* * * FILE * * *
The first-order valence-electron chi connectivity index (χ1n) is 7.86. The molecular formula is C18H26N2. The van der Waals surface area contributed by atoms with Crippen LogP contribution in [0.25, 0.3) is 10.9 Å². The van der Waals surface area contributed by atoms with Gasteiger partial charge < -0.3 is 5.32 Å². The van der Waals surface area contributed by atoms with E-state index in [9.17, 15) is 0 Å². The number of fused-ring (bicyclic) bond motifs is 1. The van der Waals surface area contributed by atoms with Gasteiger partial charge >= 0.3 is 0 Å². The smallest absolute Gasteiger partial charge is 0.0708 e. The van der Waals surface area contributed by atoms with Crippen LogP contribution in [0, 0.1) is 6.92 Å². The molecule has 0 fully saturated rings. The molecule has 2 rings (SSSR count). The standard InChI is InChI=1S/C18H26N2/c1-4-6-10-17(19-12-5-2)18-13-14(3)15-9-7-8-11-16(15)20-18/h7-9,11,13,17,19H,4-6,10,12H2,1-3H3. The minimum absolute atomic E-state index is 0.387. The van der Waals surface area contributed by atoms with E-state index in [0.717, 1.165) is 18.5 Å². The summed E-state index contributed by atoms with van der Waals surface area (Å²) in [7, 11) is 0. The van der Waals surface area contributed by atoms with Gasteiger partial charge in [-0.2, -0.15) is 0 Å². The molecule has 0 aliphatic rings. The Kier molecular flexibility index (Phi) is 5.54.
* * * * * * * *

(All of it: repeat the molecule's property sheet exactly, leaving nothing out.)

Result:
The first-order valence-electron chi connectivity index (χ1n) is 7.86. The molecular formula is C18H26N2. The van der Waals surface area contributed by atoms with Crippen LogP contribution in [0.25, 0.3) is 10.9 Å². The van der Waals surface area contributed by atoms with Gasteiger partial charge < -0.3 is 5.32 Å². The van der Waals surface area contributed by atoms with E-state index in [9.17, 15) is 0 Å². The number of fused-ring (bicyclic) bond motifs is 1. The van der Waals surface area contributed by atoms with Gasteiger partial charge >= 0.3 is 0 Å². The smallest absolute Gasteiger partial charge is 0.0708 e. The van der Waals surface area contributed by atoms with Crippen LogP contribution in [0, 0.1) is 6.92 Å². The molecule has 0 fully saturated rings. The molecule has 2 rings (SSSR count). The standard InChI is InChI=1S/C18H26N2/c1-4-6-10-17(19-12-5-2)18-13-14(3)15-9-7-8-11-16(15)20-18/h7-9,11,13,17,19H,4-6,10,12H2,1-3H3. The minimum absolute atomic E-state index is 0.387. The van der Waals surface area contributed by atoms with E-state index in [0.717, 1.165) is 18.5 Å². The summed E-state index contributed by atoms with van der Waals surface area (Å²) in [7, 11) is 0. The van der Waals surface area contributed by atoms with Gasteiger partial charge in [-0.2, -0.15) is 0 Å². The molecule has 0 aliphatic rings. The Kier molecular flexibility index (Phi) is 5.54.